How can you help a student become an independent learner?
The current trend that I am interested in is the increased responsibility for students, especially DP students. As teachers shift to a supporting role in the classroom, they will be transferring more responsibility to students for their own learning. Experimentation could be library and internet research; for example, while teaching Taxonomy, I provide the students with information on etymology. Through their research, they achieve familiarity with word roots, suffixes, and prefixes, so they can eliminate the need to memorize separately, seemingly endless lists of essential words. Increasing technology integration and personalized learning will drive students to be more self-directed and self-disciplined. This trend can accelerate learning and produce more college-ready high school grads if balanced by frequent and effective coaching from teachers.
How would you help a student stay motivated?
Teaching is a partnership. One of the key reasons for developing a partnership approach is that students should be active participants in the learning process rather than passive recipients of knowledge; partnership is key to developing that participation.
Today we have an evolution of the teacher-student relationship. Teachers may have more knowledge in their memory banks, but the Internet has given learners equal access to information. That simple fact continues to drive classrooms away from the information hierarchy model that places teachers at the top and toward an equal learning community model. It’s a 21 st century model that regards learners and teachers as partners in education, with students creating and collaborating and teachers supporting, directing, and coaching student efforts.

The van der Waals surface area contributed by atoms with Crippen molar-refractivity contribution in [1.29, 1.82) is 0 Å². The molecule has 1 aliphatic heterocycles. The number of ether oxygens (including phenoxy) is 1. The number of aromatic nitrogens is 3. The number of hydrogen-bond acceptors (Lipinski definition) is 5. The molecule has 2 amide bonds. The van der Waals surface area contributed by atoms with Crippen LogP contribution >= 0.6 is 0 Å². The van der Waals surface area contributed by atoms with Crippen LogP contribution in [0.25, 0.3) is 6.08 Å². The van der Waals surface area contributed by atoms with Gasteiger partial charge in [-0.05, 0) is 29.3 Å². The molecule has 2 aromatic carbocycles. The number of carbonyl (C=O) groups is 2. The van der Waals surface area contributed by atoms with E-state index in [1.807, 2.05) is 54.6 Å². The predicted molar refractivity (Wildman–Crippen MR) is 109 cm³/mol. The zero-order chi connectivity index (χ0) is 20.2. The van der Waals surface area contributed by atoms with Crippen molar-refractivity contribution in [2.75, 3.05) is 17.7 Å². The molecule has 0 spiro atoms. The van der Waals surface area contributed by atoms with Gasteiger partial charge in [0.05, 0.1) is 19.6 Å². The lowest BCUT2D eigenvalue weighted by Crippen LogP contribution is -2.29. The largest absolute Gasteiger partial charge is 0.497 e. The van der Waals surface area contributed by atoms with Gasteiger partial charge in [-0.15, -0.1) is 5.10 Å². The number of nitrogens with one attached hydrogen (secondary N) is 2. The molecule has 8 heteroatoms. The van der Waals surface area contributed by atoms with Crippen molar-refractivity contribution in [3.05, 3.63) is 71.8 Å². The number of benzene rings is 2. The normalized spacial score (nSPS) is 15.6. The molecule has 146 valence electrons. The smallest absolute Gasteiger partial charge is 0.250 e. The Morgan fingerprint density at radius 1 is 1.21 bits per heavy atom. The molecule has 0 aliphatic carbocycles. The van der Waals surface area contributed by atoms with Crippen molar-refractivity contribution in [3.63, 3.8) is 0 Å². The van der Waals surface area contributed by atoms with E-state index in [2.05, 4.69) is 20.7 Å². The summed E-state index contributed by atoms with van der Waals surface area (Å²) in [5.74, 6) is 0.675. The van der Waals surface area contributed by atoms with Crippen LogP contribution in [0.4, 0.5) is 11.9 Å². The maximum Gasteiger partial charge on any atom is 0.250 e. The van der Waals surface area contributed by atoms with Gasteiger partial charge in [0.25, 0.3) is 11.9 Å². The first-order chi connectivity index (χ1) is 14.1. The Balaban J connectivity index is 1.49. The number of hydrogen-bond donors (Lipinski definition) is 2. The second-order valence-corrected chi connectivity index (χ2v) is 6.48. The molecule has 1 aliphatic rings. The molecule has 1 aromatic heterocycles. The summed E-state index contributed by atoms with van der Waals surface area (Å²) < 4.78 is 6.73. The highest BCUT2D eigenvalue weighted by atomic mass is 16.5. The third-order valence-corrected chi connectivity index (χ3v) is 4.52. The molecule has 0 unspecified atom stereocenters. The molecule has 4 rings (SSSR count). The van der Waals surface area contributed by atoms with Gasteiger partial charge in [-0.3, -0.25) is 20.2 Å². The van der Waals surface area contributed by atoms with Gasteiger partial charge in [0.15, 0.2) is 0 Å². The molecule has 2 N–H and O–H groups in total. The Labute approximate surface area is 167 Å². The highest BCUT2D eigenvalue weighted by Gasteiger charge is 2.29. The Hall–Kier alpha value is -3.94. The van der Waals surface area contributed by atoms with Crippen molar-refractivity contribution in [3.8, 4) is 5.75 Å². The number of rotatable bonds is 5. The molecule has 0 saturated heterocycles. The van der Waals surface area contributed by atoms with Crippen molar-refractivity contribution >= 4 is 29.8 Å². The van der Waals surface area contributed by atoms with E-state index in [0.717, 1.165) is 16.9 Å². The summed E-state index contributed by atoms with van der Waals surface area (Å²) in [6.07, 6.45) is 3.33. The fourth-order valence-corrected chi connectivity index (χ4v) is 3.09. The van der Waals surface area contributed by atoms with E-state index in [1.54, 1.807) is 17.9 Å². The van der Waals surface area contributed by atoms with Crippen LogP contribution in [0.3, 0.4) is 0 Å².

If a student has difficulty learning a skill or concept, what would you do?
Through my experiences with various biology courses, I have found that student learning is particularly challenging in non-major courses where students’ background knowledge and interest in the topic will vary considerably. Biology majors typically harbour a certain enthusiasm for major courses but may still vary in background knowledge and experience. However, in both groups, it is possible to customize classes for students to be more strategic learners.
How do you help students who are struggling with reading comprehension?
Asking and answering questions about a text is the strategy that helps students focus on the meaning of the text. As a teacher, I can help by modeling both asking good questions and strategies for finding the answers in the text.
What strategies have you found to be most successful when you start to work with a student?
Doing science entails defining a biological problem or question, addressing the problem through experimentation, and interpreting the findings. Therefore, in my teaching style, I have incorporated a diversity of teaching methods and strategies that address the classroom’s necessities. Experimentation could be library and internet research; for example, while teaching Taxonomy, I provide the students with information on etymology. Through their research, they achieve familiarity with word roots, suffixes, and prefixes, so they can eliminate the need to memorize separately, seemingly endless lists of essential words.